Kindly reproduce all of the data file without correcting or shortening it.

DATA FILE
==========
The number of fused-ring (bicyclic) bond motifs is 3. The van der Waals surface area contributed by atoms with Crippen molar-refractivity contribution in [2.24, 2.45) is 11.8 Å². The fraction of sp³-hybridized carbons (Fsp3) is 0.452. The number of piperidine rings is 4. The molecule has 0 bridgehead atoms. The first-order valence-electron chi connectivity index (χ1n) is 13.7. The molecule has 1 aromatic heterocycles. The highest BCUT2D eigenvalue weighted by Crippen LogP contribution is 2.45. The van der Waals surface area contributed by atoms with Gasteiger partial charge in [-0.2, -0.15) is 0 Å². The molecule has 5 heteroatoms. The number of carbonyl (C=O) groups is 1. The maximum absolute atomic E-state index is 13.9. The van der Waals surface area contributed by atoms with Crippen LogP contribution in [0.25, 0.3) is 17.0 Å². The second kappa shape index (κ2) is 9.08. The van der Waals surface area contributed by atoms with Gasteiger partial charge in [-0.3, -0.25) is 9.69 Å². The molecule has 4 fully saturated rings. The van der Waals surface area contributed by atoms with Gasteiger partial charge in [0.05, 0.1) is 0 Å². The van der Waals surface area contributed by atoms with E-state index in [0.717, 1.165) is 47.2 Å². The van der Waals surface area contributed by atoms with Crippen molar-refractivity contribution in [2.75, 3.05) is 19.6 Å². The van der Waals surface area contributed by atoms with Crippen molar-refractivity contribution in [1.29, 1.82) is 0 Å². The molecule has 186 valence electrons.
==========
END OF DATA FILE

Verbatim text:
The number of fused-ring (bicyclic) bond motifs is 3. The van der Waals surface area contributed by atoms with Crippen molar-refractivity contribution in [2.24, 2.45) is 11.8 Å². The fraction of sp³-hybridized carbons (Fsp3) is 0.452. The number of piperidine rings is 4. The molecule has 0 bridgehead atoms. The first-order valence-electron chi connectivity index (χ1n) is 13.7. The molecule has 1 aromatic heterocycles. The highest BCUT2D eigenvalue weighted by Crippen LogP contribution is 2.45. The van der Waals surface area contributed by atoms with Gasteiger partial charge in [-0.2, -0.15) is 0 Å². The molecule has 5 heteroatoms. The number of carbonyl (C=O) groups is 1. The maximum absolute atomic E-state index is 13.9. The van der Waals surface area contributed by atoms with Crippen LogP contribution in [0.25, 0.3) is 17.0 Å². The second kappa shape index (κ2) is 9.08. The van der Waals surface area contributed by atoms with Gasteiger partial charge in [-0.3, -0.25) is 9.69 Å². The molecule has 4 fully saturated rings. The van der Waals surface area contributed by atoms with Gasteiger partial charge in [0.05, 0.1) is 0 Å². The van der Waals surface area contributed by atoms with E-state index in [0.717, 1.165) is 47.2 Å². The van der Waals surface area contributed by atoms with Crippen molar-refractivity contribution in [2.75, 3.05) is 19.6 Å². The van der Waals surface area contributed by atoms with Crippen molar-refractivity contribution in [1.29, 1.82) is 0 Å². The molecule has 186 valence electrons.